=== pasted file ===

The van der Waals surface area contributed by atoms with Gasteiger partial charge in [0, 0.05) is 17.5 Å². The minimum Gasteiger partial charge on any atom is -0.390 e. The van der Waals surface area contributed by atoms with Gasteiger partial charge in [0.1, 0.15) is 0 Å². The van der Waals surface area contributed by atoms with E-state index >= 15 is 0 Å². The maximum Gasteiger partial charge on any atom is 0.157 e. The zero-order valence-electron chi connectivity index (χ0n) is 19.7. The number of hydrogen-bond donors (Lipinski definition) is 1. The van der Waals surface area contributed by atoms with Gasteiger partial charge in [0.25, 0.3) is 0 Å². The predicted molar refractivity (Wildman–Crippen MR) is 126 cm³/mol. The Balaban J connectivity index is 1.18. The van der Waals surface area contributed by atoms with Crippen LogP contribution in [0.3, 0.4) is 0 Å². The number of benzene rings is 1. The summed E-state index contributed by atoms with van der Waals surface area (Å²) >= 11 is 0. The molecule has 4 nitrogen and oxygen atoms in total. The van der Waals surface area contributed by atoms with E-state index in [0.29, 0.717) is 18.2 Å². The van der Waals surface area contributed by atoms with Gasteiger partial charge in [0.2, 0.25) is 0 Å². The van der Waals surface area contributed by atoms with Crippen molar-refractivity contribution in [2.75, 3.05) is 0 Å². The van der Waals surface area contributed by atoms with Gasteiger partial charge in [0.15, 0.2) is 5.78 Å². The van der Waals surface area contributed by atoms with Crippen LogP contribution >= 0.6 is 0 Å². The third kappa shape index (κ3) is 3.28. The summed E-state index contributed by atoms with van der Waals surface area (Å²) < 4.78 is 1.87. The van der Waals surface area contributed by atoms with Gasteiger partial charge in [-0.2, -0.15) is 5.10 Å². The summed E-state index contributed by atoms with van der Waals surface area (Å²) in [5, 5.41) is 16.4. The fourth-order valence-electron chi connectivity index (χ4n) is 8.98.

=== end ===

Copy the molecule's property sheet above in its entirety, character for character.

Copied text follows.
The van der Waals surface area contributed by atoms with Gasteiger partial charge in [0, 0.05) is 17.5 Å². The minimum Gasteiger partial charge on any atom is -0.390 e. The van der Waals surface area contributed by atoms with Gasteiger partial charge in [0.1, 0.15) is 0 Å². The van der Waals surface area contributed by atoms with E-state index >= 15 is 0 Å². The maximum Gasteiger partial charge on any atom is 0.157 e. The zero-order valence-electron chi connectivity index (χ0n) is 19.7. The number of hydrogen-bond donors (Lipinski definition) is 1. The van der Waals surface area contributed by atoms with Gasteiger partial charge in [0.25, 0.3) is 0 Å². The predicted molar refractivity (Wildman–Crippen MR) is 126 cm³/mol. The Balaban J connectivity index is 1.18. The van der Waals surface area contributed by atoms with Crippen LogP contribution in [0.3, 0.4) is 0 Å². The number of benzene rings is 1. The summed E-state index contributed by atoms with van der Waals surface area (Å²) >= 11 is 0. The molecule has 4 nitrogen and oxygen atoms in total. The van der Waals surface area contributed by atoms with E-state index in [0.29, 0.717) is 18.2 Å². The van der Waals surface area contributed by atoms with Gasteiger partial charge in [0.2, 0.25) is 0 Å². The van der Waals surface area contributed by atoms with Crippen molar-refractivity contribution in [2.75, 3.05) is 0 Å². The van der Waals surface area contributed by atoms with Gasteiger partial charge in [0.15, 0.2) is 5.78 Å². The van der Waals surface area contributed by atoms with Crippen LogP contribution >= 0.6 is 0 Å². The third kappa shape index (κ3) is 3.28. The summed E-state index contributed by atoms with van der Waals surface area (Å²) < 4.78 is 1.87. The van der Waals surface area contributed by atoms with Gasteiger partial charge in [-0.2, -0.15) is 5.10 Å². The summed E-state index contributed by atoms with van der Waals surface area (Å²) in [5, 5.41) is 16.4. The fourth-order valence-electron chi connectivity index (χ4n) is 8.98.